Friday was a lovely October day, and what would have been my mother’s 88th birthday. I spent the morning with my dad, visiting the cemetery where my mother’s ashes reside. When we were almost there, he remarked, “What a beautiful time of year she was born. Today is a perfect day.”
“Yes, but in Wisconsin, it would have been cold by now,” I said.
“But it is so beautiful,” he said, “and the colors would have been spectacular there at that time of year.”
I was driving, so I couldn’t sink too far into remembrance and sadness, but I had already thought about the brilliant day and the fact that my mother wasn’t here to share it.
Maybe he was channeling her. One of the things that I always loved about my mother, and one that means so much to me, is her love of autumn. I inherited that from her, I suppose, because this is my favorite time of year. I know she loved the dark gray clouds, overcast sky, and the brown and tan of the spent, harvested cornfields. She loved the sound of migrating ducks flying in “v” formation overhead. All these things make me miss her intensely. For example, last weekend when I was in Alpine, AZ, the big field across from where we stay is almost always filled with Canada geese. They were especially active last week, and their honking is so distinctive that it makes me think of Wisconsin, and of my mother.
Soon Dad and I arrived at the cemetery and saw a cluster of cars and other vehicles on the east end, near where we were going. It was a big funeral. I mean fallen police officer or firefighter big. We were mainly focused on what we were doing there, which was remembering my mom, but the funeral was at the periphery of our attention.
It seems we always do the same things when we “visit” my mom. I stand quietly thinking of her, and then run my fingers over the marble face of the vault inscribed with her name. My dad stands quietly, too, thinking his private thoughts. I can barely imagine what it would be like to live with someone for almost 60 years and then lose her. For me, it is still hard enough to accept that she is gone. We sat down on the bench in the little courtyard, and soon the skirl of bagpipes wafted from the funeral over to where we were sitting. That mournful layered sound dredges emotions from deep within, and I could feel it in the depths of my heart.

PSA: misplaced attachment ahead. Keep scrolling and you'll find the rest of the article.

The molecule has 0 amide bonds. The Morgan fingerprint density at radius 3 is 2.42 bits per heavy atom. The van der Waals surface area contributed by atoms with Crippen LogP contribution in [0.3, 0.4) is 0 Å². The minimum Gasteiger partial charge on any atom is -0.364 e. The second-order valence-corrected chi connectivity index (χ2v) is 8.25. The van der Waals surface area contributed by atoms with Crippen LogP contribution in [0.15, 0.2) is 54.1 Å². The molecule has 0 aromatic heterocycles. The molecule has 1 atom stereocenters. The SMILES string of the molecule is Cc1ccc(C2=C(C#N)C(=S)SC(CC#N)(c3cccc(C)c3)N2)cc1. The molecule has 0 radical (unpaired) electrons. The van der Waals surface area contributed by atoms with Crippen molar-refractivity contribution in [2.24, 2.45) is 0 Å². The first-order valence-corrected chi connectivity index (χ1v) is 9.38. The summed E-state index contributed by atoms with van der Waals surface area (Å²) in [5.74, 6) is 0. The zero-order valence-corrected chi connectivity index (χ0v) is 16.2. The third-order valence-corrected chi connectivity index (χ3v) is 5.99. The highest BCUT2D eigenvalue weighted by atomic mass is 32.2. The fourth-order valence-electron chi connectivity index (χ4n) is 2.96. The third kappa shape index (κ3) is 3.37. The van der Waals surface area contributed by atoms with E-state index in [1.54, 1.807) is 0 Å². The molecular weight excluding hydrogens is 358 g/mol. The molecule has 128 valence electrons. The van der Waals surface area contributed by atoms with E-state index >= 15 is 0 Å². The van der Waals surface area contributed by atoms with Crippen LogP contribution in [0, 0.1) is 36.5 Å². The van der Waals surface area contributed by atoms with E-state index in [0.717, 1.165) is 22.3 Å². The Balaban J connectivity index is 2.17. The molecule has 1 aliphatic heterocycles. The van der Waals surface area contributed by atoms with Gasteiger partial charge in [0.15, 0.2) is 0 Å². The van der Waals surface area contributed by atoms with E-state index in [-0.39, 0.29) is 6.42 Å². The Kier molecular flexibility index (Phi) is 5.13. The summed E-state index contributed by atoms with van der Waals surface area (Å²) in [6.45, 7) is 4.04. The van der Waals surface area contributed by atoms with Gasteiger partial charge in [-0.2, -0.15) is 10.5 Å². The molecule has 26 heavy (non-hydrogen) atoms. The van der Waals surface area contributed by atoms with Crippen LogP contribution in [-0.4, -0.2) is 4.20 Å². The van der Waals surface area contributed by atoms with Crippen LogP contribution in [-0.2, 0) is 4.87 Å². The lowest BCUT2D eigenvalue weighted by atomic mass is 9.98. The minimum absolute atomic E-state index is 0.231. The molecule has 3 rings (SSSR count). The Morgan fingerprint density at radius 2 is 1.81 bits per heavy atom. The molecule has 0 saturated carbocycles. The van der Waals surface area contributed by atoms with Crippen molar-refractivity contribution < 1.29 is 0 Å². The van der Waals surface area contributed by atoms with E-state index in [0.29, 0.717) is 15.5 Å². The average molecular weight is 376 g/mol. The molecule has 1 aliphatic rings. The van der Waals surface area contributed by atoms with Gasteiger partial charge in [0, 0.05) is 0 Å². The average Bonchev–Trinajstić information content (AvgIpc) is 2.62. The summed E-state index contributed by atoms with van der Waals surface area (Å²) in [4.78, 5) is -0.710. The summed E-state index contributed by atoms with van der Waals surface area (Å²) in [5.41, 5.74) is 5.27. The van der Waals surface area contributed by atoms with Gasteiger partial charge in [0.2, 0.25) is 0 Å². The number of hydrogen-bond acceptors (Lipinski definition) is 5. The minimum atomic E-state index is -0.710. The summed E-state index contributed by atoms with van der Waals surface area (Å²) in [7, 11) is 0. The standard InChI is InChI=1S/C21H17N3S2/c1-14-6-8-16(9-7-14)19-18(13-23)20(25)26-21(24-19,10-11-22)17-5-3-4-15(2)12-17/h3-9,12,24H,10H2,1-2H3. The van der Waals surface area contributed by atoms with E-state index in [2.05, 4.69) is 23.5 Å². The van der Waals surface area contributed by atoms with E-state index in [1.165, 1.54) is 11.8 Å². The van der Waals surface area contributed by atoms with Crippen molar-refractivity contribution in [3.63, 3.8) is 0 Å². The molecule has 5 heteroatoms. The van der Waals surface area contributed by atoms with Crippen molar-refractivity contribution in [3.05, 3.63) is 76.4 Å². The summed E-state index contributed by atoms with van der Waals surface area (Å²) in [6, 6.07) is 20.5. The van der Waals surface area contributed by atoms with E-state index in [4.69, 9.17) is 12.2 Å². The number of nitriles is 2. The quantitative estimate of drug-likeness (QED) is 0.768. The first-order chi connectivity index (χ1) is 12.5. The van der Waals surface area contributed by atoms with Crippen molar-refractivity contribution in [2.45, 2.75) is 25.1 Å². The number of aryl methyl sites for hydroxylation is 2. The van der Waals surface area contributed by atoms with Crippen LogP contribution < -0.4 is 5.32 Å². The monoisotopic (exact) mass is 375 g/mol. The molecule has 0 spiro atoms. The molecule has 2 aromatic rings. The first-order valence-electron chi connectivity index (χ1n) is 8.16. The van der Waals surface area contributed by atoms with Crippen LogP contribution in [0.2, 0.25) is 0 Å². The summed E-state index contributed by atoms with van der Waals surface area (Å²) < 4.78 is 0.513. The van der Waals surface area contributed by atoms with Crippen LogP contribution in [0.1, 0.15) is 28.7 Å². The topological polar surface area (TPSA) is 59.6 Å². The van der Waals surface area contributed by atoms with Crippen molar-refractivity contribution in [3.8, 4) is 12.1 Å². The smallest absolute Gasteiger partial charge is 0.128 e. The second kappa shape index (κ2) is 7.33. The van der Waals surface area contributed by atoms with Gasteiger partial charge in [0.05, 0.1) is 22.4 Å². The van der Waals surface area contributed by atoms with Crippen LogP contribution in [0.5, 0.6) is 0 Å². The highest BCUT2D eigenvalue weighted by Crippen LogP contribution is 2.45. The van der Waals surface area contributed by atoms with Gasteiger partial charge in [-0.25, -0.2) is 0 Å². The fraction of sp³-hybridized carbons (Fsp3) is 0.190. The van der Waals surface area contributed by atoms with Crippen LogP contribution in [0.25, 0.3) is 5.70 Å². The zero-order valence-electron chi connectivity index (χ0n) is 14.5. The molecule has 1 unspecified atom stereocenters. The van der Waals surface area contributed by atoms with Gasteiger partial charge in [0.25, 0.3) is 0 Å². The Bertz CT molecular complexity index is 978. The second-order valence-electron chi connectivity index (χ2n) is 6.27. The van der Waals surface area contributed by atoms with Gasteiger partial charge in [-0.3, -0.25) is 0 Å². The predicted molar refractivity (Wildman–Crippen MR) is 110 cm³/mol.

As if enchanted by the swirling power of the music, I stood up and was drawn inexorably toward it. I hadn’t walked far toward the sound when I saw the player. I stood as if transfixed, the river of music drawing me along and I watched, unable to look away as the pall-bearers, in full dress uniforms complete with white gloves, bore the casket to the graveside. They placed the casket gently, then drew away. Motion ceased, and everything was silent. In that second’s pause, a lifetime stood still.
I walked back to where my dad was, and soon after, I heard “Taps” being played, and then the 21-gun salute followed. I wondered how any family member of the deceased could stand the emotions of hearing that. It’s no wonder people faint at funerals, they are so heavy with the emotions that tear a person apart.
“There’s not a thing anyone can do,” my dad said, finally. He meant about the fact that my mother is gone. He is right. It’s a feeling of utter helplessness, and hopelessness, a void that can never be filled, for him, or for me.
For me, though, I feel less of a sense of complete loss. I feel my mother with me every day. I feel her thoughts. I even feel that she helps me along with some of my ideas and decisions. The way things are now is not an ideal situation, but I am trying to make the best of it, and trying to keep my mind open to communicate with her, if that is possible.
Dad and I got back in the car. We started talking about eating lunch, and then he chose a restaurant near home. There was not a cloud in the sky, and the sun was even more brilliant. Life went on for us, and I felt Mother was seeing the beautiful day through my eyes.
At least that is what I hoped.